The Secret Message Lost in Translation

The Secret Message Lost in Translation

While attending the University of Texas in Austin in 1974, I met Rabbi Sholom Ber Alperowitz. This very kind and wise rabbi changed my life.

The first Torah lesson I heard from Rabbi Alperowitz was from this week’s Torah portion, Miketz (Genesis 41:1- 44:17). We examined Joseph’s interpretation of Pharoah’s dreams and Joseph’s appointment to a position of leadership in the Egyptian government.

As we explored this incident, I witnessed the importance of studying the Torah carefully rather than reading it superficially. By examining the context of the text and the subtle nuances of the Hebrew language, I discovered deeper insights otherwise lost in translation.

When I was young, I was familiar with the story of Pharaoh’s dreams concerning seven fat cows swallowed by seven lean cows and then seven healthy ears of grain swallowed by seven parched ears.

I also knew that after Pharaoh’s wisest advisers failed to provide a satisfactory interpretation, Joseph was removed from prison and brought before Pharaoh. Upon hearing the dreams, Joseph interpreted that the seven years of plenty would be followed by seven years of famine.

Furthermore, Joseph advised Pharaoh to appoint a wise man over Egypt to manage and store grain during the plentiful years in preparation for the impending famine. So, at once, Pharaoh appointed Joseph to be second-in-command of Egypt and put him in charge of overseeing the grain storage.

Rabbi Alperowitz pointed out that a superficial reading raised many questions. For example, why would Pharoah, upon hearing Joseph’s interpretation, immediately proclaim, “Will we find anyone like this, a man in whom there is the spirit of God?” (Genesis 41:38).

This proclamation did not make sense because it would take seven years before Pharaoh had proof that Joseph’s prediction of famine was true, as it says, “The seven years of abundance that came to pass in the land Egypt ended” (Genesis 41:53).

What could have possibly influenced Pharaoh to accept an unsubstantiated interpretation of his dream and appoint a lowly Hebrew prisoner to a position of leadership?

Rabbi Alperowitz explained that subtle nuances in the Hebrew text provide an answer.

When Pharaoh shared his dream with Joseph, he intentionally changed small details to test Joseph. In Pharaoh's original dream, he witnessed the cows while he stood “on” [על–al] or “in” the river. When he shared his dream with Joseph, he changed the wording to say he was “standing on the edge of the river” (Genesis 41:17). In the Hebrew text, we see that Pharaoh inserted the word [שפת–sefas], which in this context means the “edge or shoreline” of the river, although this word can also mean lips or language.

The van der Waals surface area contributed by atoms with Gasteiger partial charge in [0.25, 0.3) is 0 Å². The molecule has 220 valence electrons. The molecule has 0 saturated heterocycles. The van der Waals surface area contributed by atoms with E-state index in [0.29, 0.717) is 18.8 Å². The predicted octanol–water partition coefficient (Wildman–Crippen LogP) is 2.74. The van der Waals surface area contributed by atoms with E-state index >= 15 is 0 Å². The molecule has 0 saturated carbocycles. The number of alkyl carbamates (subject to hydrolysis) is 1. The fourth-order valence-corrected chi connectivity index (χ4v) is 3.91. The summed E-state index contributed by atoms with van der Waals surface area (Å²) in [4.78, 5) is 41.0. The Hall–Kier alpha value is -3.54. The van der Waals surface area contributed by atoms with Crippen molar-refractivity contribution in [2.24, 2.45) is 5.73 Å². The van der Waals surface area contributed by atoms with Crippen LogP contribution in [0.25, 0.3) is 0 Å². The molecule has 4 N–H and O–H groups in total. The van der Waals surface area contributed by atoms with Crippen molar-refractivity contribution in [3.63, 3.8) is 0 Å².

When Joseph heard Pharaoh’s extra word, he pointed out that the word “sefas” was not a part of Pharaoh’s dream. Upon hearing this, Pharaoh realized that Joseph knew this through Divine inspiration, as the Torah says, “God has informed you [Joseph] of all this” (Genesis 41:39). Consequently, Pharaoh understood that Joseph was worthy of a position of leadership.

Our sages teach that King David provided an allusion to Joseph’s revelation of Pharaoh’s secret message. The book of Psalms states, “A testimony of Joseph when he went forth from the land of Egypt; I heard a language [שפת–sefas] that I do not know” (Psalms 81:5-6).

In other words, Joseph testimony was that he heard an unfamiliar word when Pharaoh changed the language [שפת–sefas] of his dream by inserting the same word [שפת–sefas] to indicate that he was standing by the “edge or shoreline” of the river and not in the midst of it as he originally dreamed.

This insight taught me important lessons. First, in order to properly understand the Torah, we must read biblical passages in context and carefully examine the original Hebrew for nuances that are lost in translation. Second, the oral tradition plays an invaluable role in understanding the Torah.

When confronted by individuals or missionaries who selectively quote bible verses as “proof-texts,” we must apply these lessons before jumping to conclusions. We must make an informed decision; as our sages said, “Turn it over, and [again] turn it over, for everything is in it” (Ethics of Our Fathers 5:23).

May this Shabbos bring opportunities to learn our holy Torah and discover new insights that inspire a more meaningful life.

Shabbat Shalom,

Rabbi Bentzion Kravitz

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